Inglewood Approves NFL Stadium Plan

The 1951 Los Angeles Rams NFL Championship was also the State of California's first major professional championship. Photo Courtesy: Andy Moursund
The 1951 Los Angeles Rams NFL Championship was also the State of California’s first major professional championship. Photo Courtesy: Andy Moursund

By Michael Hanley

Tuesday night, the Inglewood City Council voted unanimously to approve an NFL stadium project, clearing the way for a return to LA for the NFL.

The NFL stadium is part of a $2 billion plan that calls for office space retail shopping and housing for residents to move into. This is all done with having Stan Kroenke, the St. Louis Rams owner, on aboard as a partner in all of this.

Construction for this is to start later this year. Some reports have the shovel going into the ground no later than December of this year, which would put it on a timetable to have the stadium complete come the start of the 2018 season.

This would mean that if a team does relocate to Los Angeles, it will have to play its first two seasons somewhere else during the interim. That place looks like it will be the Rose Bowl, since it has just gone through a major renovation, which has made it an even more suitable stadium to handle an NFL team if that time does indeed come to pass.

This major step forward does have validity to it over other moments in the past where an NFL stadium was proposed for the city of angels and was on track until it hit a snafu of some sort that lead to its demise. This Inglewood project is much different in that the first city council approved it 5-0 in a vote and second it took the step to adopt the redevelopment plan without putting it to a public vote.

That enables this project to hit the ground running, with being able to avoid having to go through  a lengthy wait for a vote  by the citizens and also skip the timely and costly step of going through an environmental review, which can take months, even years in some cases to finish out in California.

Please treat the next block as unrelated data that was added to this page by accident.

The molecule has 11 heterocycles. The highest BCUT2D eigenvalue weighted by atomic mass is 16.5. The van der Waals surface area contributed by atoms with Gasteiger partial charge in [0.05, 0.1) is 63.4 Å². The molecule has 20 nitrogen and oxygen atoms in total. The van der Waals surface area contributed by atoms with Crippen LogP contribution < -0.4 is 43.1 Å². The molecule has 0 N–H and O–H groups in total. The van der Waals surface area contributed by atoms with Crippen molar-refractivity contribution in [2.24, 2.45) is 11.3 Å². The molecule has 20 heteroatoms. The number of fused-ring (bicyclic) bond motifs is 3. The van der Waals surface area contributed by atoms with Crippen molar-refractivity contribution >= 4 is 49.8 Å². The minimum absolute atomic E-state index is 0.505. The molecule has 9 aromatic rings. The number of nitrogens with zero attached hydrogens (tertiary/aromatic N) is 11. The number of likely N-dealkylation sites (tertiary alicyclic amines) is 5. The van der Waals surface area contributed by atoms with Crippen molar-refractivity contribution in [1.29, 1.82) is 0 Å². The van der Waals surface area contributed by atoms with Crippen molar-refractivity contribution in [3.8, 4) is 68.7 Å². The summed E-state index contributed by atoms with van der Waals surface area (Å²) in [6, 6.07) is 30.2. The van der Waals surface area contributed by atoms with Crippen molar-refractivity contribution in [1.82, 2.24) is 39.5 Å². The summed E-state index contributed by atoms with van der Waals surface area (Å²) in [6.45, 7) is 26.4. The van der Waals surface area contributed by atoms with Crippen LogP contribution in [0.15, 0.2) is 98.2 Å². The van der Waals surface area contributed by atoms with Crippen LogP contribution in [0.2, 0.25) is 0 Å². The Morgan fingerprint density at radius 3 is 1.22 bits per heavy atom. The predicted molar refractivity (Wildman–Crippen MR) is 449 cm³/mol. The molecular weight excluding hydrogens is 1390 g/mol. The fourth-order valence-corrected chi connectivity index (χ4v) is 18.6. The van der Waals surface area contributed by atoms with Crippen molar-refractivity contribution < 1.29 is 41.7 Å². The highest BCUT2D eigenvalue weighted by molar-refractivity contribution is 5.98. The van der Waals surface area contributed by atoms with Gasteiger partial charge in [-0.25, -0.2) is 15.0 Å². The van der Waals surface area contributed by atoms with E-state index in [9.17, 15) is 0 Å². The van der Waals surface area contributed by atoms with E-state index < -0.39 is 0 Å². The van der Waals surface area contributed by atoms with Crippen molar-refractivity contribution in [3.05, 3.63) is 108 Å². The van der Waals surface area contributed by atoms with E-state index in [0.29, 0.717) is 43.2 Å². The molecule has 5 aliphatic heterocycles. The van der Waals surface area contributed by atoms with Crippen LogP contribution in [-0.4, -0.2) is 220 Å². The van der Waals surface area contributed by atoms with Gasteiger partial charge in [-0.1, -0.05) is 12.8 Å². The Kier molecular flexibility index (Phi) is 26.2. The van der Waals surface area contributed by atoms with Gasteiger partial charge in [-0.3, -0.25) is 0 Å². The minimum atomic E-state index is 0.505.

The fact that this redevelopment plan will not cost the citizens of the city any tax dollars or new taxes is  a major plus to being able to have it be pushed through so quickly. This also helps build their lead on the competing NFL stadium plan in Carson which looks to add as much as two teams, currently the Chargers and Raiders, to its location as soon as possible.

The move taken Tuesday night has made their lead a vast one and puts more pressure on Carson officials to speed up their process and get to the point of where Inglewood is right now, which will not be easy to do.

Now a team must still commit and be willing to leave its current location for this new stadium deal to work 100%. The Rams have long been rumored to comeback to southern California and Kroenke has made moves to get them on the path toward Los Angeles.

The hurdle will be getting enough votes from the other owners in the league to approve relocation of a team such as the Rams. It is unknown how that would shape up but he now can point to having a city council approved project that is ready to construct and be one that is taxpayer free cost wise.

This by far is the best chance Los Angeles has had in 20 plus years to land a team again and if Kroenke gets his way, their will be a lot of Rams fans in California digging out their old gear again to put on for use on Sundays.